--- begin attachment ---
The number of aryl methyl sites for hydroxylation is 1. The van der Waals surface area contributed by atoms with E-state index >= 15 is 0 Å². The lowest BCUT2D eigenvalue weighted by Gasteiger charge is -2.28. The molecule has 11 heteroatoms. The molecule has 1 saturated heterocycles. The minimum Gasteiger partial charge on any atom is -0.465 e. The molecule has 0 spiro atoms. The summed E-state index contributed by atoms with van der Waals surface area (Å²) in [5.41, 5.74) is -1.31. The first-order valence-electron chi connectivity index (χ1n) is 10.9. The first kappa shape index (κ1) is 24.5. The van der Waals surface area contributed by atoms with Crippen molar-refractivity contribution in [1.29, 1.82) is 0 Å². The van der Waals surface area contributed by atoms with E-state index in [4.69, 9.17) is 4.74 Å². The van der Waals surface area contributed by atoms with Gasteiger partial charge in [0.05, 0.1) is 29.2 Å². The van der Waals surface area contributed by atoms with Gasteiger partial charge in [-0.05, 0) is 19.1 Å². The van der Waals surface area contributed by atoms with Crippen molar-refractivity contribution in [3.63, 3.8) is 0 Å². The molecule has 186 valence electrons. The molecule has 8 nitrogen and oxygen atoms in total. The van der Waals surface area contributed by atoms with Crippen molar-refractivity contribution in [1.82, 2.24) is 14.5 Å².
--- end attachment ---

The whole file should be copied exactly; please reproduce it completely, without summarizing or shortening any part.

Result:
The number of aryl methyl sites for hydroxylation is 1. The van der Waals surface area contributed by atoms with E-state index >= 15 is 0 Å². The lowest BCUT2D eigenvalue weighted by Gasteiger charge is -2.28. The molecule has 11 heteroatoms. The molecule has 1 saturated heterocycles. The minimum Gasteiger partial charge on any atom is -0.465 e. The molecule has 0 spiro atoms. The summed E-state index contributed by atoms with van der Waals surface area (Å²) in [5.41, 5.74) is -1.31. The first-order valence-electron chi connectivity index (χ1n) is 10.9. The first kappa shape index (κ1) is 24.5. The van der Waals surface area contributed by atoms with Crippen molar-refractivity contribution in [1.29, 1.82) is 0 Å². The van der Waals surface area contributed by atoms with E-state index in [4.69, 9.17) is 4.74 Å². The van der Waals surface area contributed by atoms with Gasteiger partial charge in [0.05, 0.1) is 29.2 Å². The van der Waals surface area contributed by atoms with Gasteiger partial charge in [-0.05, 0) is 19.1 Å². The van der Waals surface area contributed by atoms with Crippen molar-refractivity contribution in [3.63, 3.8) is 0 Å². The molecule has 186 valence electrons. The molecule has 8 nitrogen and oxygen atoms in total. The van der Waals surface area contributed by atoms with Crippen molar-refractivity contribution in [1.82, 2.24) is 14.5 Å².